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Technology - past, present and future

By Dr Robina Chatham

Technology past present and future

I feel privileged to have lived in unique times. As someone born in 1956 I have witnessed the introduction of computers. At school I used logarithmic tables, during my first year at university I used a slide rule, and by my second year hand-held calculators had just become affordable.


It all started with coding 

I first learnt to code in Fortran IV and submitted a stack of punch cards for batch programming each evening. The next morning, after my program had crashed, I would receive a ‘core dump’ to help me diagnose program errors. Over time the core dump would get smaller (providing my fellow students had not shuffled my punch cards whilst I wasn't looking) and eventually my program would work.

First time end users and the millennium bug

I witnessed the first dumb terminals with a VDU (visual display unit) and the first PCs. I pioneered the introduction of computers onto the shop floor at Vickers Shipbuilding and Engineering. For 18 months I ran BT’s ‘Information Center’, putting PCs into the business and introducing ‘users’ to ‘End User Computing’. I observed the transition from memos to internal mainframe-based email and subsequently to email as we know it today.

I wrestled with issues such as data security and disaster recovery and struggling to convince the Board that we needed to spend money on such precautions. I was a part of the fear, and in some cases panic, leading up to the millennium and the huge anti-climax that followed. 

The world got smarter

Day-by-day the world has got ‘smarter’ and it continues to do so at an ever-increasing pace. New innovations are constantly hitting the streets. Today smart traffic lights monitor and improve traffic flow and reduce pollution, crimes can be predicted before they happen and people’s health can be monitored remotely to name but a few.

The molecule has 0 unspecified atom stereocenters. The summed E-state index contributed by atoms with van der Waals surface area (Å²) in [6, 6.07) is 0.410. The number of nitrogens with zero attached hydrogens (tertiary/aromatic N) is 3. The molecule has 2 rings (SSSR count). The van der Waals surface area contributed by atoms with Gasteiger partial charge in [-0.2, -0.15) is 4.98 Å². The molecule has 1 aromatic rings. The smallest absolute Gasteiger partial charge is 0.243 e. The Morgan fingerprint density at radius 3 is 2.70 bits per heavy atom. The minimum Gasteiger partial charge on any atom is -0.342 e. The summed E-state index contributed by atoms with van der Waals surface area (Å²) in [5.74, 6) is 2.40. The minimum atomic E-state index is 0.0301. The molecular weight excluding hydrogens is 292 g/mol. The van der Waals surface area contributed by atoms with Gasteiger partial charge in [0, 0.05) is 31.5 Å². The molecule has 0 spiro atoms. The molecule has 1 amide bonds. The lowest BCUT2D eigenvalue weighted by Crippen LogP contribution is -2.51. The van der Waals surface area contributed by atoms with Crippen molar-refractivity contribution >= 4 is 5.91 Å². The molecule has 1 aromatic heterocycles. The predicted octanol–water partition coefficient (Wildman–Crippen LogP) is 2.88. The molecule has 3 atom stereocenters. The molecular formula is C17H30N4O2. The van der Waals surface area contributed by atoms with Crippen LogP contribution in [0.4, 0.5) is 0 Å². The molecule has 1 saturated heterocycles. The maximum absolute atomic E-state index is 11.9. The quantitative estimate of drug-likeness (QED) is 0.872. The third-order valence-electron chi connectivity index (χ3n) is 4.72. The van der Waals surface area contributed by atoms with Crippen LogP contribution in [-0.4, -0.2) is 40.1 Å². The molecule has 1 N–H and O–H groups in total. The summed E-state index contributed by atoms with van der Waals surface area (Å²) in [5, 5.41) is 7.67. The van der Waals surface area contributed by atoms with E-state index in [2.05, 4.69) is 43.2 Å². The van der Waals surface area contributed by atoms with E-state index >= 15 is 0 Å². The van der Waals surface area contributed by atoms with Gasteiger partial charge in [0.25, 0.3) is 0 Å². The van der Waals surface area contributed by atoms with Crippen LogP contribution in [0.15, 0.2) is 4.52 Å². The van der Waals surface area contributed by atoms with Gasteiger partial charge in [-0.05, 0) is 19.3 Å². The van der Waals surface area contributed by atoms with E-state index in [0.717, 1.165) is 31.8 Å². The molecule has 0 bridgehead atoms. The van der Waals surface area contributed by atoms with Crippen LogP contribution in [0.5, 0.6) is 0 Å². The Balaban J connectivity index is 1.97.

Robots in the home become a reality 

My husband and I have just purchased our first robot – an auto-mower. My husband didn’t believe the technology was there yet, but after four months he is a convert. Our lawn has not had human intervention during this time and the quality has notably improved. ‘Blade Runner’, as we call him, has changed our lives, we are no longer slaves to our garden; his random movements are mesmerising to watch, especially whilst sipping a G&T. 

The best is yet to come

The pace of change has been rapid and the need for people to adapt to new ways of working has never been so dramatic. We are now poised at the dawn of what I believe to be a second and more spectacular technical revolution. With the advent of technologies such as block chain and the advancement in robotics, and when the infrastructure and battery technology has developed sufficiently to truly exploit the Internet of Things, our lives are set to change beyond our wildest dreams. 

Robotics at Cranfield University 

I recently attended a conference on robotics at Cranfield University. The morning focused on the technology whilst the afternoon focused on the human element and its implications for society. Cranfield is currently researching human and robot collaboration; projects include:

  • The capture of human skill with a focus on tacit knowledge and the idiosyncratic techniques and short cuts that only an experienced operator would know